Most people accept that learning is essential to get ahead in their career, or even stay on top of their current role. In an ever-changing world, believing that current skills will remain relevant forever is simply wishful thinking. In order to stay ahead of the curve, you need to continue improving and learning new skills. But finding time (and sometimes funds) for learning is hard. Some programs are really expensive, and everyone I meet seems to be getting busier and busier. Every minute or dollar spent learning and improved must be maximised.
Over the years, I’ve trained thousands of people, and I’ve found that these seven keys can help you make the most of your training.
1. Find purpose.
People often show up for classes or training without any discernible purpose or reason. These individuals are more likely to zone out, or are generally distracted for the duration of the lesson. Did that result in effective learning? Of course not. There is a direct correlation between purpose and learning. Those who knew what they wanted out of the training, or at least why they were there, retained information longer, and performed better during assessment compared to those who did not.
Work out why you want to learn something and what it will do for you. Will it make that raise a bigger possibility? Get you onto a key new project? Improve your chances of a promotion? Even if it is just to ensure you perform better in your role, purpose-driven learning is more effective.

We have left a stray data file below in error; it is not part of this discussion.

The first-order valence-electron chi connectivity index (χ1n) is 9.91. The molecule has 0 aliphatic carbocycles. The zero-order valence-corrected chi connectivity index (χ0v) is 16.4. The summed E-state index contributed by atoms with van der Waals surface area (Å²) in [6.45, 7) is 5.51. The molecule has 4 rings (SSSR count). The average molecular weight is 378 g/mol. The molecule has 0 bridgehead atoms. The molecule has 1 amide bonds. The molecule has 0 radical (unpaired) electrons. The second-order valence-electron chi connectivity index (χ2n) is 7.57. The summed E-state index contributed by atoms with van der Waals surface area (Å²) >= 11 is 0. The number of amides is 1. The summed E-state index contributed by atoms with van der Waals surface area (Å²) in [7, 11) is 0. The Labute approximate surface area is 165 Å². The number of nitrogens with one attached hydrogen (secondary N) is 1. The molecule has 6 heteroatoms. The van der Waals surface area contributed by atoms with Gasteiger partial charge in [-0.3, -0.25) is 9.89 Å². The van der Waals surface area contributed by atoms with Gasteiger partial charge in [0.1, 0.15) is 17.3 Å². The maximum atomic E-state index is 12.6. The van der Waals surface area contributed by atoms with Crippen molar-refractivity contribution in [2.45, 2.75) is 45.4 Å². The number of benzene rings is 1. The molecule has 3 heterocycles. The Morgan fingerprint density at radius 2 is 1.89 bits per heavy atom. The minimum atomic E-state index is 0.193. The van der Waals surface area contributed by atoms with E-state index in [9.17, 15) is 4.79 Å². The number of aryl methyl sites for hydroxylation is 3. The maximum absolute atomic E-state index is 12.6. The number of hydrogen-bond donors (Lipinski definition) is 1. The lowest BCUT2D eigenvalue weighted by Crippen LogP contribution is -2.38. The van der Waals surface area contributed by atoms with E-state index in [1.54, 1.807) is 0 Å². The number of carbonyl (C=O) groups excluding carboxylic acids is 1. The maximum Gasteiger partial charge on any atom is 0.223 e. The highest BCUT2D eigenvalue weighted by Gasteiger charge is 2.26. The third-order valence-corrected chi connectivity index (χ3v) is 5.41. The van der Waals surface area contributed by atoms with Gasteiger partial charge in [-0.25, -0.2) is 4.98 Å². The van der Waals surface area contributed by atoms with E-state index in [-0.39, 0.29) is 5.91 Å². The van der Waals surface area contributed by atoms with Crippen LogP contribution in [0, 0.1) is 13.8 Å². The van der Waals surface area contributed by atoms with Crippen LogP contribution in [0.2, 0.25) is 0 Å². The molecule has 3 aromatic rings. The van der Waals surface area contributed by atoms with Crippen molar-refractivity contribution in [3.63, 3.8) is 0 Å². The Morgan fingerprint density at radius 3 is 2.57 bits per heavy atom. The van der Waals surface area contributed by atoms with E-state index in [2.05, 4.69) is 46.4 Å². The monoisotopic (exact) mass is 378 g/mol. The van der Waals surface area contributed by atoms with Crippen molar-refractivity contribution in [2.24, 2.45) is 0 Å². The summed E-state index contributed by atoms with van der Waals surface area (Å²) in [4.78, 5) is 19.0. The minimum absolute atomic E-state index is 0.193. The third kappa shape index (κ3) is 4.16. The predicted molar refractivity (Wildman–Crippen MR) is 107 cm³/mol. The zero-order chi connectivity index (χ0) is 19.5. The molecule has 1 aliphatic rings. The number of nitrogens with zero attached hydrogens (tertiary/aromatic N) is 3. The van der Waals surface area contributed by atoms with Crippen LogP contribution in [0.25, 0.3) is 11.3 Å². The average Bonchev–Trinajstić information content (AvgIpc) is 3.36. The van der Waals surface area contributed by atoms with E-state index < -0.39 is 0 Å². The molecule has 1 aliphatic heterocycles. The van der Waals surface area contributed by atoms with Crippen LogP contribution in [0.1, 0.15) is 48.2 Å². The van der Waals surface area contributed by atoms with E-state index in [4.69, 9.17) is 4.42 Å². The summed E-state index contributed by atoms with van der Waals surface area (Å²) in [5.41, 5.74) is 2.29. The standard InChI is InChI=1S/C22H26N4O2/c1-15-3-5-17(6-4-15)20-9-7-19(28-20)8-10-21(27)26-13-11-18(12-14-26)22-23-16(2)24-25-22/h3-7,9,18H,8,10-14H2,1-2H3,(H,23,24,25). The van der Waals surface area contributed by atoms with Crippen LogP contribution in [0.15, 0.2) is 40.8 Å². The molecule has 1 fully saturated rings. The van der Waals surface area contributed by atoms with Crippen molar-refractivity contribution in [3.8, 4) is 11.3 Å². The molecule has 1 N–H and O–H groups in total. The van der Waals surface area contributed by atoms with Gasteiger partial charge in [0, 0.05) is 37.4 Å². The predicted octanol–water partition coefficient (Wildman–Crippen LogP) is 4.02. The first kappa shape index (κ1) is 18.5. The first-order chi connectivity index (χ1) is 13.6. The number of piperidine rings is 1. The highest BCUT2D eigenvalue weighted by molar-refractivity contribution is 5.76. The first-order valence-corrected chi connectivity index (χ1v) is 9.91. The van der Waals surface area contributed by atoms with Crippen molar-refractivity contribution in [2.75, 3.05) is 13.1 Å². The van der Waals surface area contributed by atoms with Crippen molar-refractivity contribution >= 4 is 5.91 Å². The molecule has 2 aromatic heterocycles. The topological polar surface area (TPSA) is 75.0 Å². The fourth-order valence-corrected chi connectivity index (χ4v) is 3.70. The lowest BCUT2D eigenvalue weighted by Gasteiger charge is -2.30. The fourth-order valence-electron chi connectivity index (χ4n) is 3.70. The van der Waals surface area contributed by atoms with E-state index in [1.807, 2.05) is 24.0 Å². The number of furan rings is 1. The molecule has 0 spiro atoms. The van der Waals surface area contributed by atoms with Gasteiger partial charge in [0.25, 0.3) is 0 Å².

2. Set measurable objectives.
For example, “I want to learn Italian” is vague, and, well, never-ending. Never-ending tasks can be demotivating - everyone likes to cross the finish line, so to speak. Set objectives linked to your purpose. Objectives are measurable and have a time frame. Here’s an example: “I want to learn basic conversational Italian so that I can chat with the locals on my trip next summer”. It’s measurable (conversational italian) and has an end-point (my trip next summer). It’s almost guaranteed to lead to more effective learning than “I want to learn Italian”.
3. Practice makes perfect.
Things we learn get forgotten unless we use them. As adults, we only remember 20% of what we hear, but up to 90% of what we do. Effective learning solutions allow you to practice the skill while you learn it, but to make it really stick, it’s best to use the skill in the real world as quickly as possible.
4. Utilise dead time.
Think about your day. How much time did you spend waiting or commuting? We often overlook time spent travelling to and fro, but this time can be better utilised to learn something new, or even revise the day’s learning points.
5. Don’t quit.
So many people start learning programs (especially free ones) but drop out. There are always times when it’s tough to stick with your learning agenda. Work gets really busy. Something comes up at home so you have to make an unplanned trip. That’s OK. Things happen so don’t beat yourself up. If you have a plan you can get back on it. Most importantly, don’t give up. Learning requires commitment.
6. Go through it again. Repeatedly.
In most of the training programs I run, we send out a follow up quiz a few weeks after the program. It’s not a test: students can review the materials. But just the process of accessing the material once more, massively increases retention of what’s been learnt. We’ve seen that recall can improve by up to 60%. Create a plan to review materials, and put into action any new skills.
Everyone loves a celebration. You’ve worked hard, you’ve learned something new. You’ve achieved your objective (you did set one didn’t you?) and that’s worth a celebration. Go have a beer, or just pat yourself on your back, and say ‘well done!’